Loans don't affect gains on investment property sales.
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When you sell investment property, all of your profits are subject to either capital gains tax or depreciation recapture tax, which is a special type of capital gains tax. Your tax gets calculated on the difference between your cost basis and your selling price. Any debt that you owe, such as in the form of a mortgage, will not affect your capital gains liability.
Your Cost Basis
Your cost basis isn't the purchase price of your investment property. The initial cost is what you actually paid at the closing, including your closing costs. For example, if you bought a small apartment building for $1 million and paid $1,500 in title fees, $5,000 in attorney's fees, $2,000 in miscellaneous fees and $8,000 in inspection fees, your actual cost would be $1.0165. To that cost, add the cost of any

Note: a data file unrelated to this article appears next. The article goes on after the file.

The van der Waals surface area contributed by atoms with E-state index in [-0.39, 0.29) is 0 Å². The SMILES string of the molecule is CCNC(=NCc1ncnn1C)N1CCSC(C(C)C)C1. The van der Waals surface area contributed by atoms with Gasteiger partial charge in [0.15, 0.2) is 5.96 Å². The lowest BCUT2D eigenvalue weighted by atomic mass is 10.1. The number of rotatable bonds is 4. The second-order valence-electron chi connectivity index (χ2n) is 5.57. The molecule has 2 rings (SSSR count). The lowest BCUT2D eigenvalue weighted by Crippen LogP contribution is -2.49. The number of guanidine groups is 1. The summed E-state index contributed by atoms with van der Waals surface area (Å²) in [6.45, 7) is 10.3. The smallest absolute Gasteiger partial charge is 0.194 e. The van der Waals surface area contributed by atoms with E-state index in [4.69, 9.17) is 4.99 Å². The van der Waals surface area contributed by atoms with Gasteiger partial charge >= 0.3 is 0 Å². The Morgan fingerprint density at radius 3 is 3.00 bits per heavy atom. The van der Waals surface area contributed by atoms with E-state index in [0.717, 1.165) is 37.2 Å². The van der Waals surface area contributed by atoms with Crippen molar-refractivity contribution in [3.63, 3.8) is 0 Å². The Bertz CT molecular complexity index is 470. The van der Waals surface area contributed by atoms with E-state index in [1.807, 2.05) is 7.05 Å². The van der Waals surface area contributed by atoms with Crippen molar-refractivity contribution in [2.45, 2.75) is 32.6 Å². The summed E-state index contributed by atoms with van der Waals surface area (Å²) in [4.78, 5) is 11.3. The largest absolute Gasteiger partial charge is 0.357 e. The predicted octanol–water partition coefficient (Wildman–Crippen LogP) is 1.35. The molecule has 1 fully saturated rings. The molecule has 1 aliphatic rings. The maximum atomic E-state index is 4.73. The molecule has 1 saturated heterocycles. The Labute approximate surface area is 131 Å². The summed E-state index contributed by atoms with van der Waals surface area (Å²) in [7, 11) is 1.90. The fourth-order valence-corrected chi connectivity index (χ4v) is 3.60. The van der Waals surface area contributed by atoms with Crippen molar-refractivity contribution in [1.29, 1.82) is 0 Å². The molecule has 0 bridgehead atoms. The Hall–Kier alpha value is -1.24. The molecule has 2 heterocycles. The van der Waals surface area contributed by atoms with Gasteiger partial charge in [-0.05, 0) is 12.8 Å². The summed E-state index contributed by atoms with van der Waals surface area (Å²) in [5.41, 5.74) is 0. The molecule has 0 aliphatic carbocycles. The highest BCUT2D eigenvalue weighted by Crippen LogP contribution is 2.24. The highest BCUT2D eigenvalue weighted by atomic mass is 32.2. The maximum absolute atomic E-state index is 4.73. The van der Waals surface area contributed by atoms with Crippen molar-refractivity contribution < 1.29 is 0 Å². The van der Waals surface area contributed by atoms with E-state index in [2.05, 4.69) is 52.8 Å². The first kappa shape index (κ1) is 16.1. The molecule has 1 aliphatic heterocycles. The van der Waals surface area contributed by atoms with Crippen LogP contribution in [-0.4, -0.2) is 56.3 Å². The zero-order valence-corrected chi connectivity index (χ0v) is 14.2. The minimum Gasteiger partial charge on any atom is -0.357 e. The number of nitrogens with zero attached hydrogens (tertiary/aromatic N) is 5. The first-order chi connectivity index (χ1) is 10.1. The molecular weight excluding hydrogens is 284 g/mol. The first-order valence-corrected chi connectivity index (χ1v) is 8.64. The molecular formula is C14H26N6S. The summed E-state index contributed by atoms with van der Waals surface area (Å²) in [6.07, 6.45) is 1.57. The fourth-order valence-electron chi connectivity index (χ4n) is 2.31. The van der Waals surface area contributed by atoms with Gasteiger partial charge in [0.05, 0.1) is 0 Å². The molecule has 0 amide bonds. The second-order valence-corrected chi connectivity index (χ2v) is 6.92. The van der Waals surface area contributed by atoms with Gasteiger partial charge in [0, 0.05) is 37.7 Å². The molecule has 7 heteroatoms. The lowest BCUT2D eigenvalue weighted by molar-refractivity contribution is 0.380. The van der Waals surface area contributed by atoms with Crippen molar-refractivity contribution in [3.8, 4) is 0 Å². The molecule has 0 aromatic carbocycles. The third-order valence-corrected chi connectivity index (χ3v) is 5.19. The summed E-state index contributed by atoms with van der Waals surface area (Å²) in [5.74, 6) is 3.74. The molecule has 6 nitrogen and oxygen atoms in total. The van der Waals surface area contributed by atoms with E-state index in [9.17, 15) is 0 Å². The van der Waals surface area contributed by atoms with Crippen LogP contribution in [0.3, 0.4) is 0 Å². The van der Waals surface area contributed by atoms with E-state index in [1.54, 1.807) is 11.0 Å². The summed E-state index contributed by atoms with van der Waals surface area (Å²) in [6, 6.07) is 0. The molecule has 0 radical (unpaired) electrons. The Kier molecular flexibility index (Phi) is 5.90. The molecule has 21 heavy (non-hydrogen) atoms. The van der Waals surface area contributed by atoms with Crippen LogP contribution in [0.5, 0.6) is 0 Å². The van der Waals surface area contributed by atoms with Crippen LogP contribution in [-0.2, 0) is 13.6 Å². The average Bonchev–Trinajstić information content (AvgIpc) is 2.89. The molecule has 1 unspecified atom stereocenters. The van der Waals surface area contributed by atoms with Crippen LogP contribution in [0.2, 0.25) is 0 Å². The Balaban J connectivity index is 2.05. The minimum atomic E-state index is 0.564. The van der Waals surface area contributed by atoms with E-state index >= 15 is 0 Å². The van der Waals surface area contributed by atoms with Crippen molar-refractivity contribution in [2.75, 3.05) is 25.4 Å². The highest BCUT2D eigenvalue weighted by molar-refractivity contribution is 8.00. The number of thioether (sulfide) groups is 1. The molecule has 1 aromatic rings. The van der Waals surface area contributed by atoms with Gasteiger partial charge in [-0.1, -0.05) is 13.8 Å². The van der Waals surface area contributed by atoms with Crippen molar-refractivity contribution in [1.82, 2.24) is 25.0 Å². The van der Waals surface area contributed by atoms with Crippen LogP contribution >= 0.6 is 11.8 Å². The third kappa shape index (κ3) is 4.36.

improvements you made to the property. Improvements are anything that changes your property's use, increases its value or extends its useful life. Taking the apartment building as an example, a $50,000 roof and $115,000 in kitchen and bathroom renovations would count as improvements and increase your cost basis to $1.1815 million.
Depreciation and Basis
While you own your investment property, the tax code lets you claim a small portion of its cost basis every year as a depreciation write-off. Depreciation is an accounting tool that simulates the gradual deterioration of buildings. If you sell it for more than the depreciated value, though, the IRS will want you to return a portion of the money that you saved by claiming depreciation. To properly calculate your capital gains liability, you will need to total all of the depreciation that you were legally entitled to claim, whether or not you actually claimed it.
Calculating Tax Liability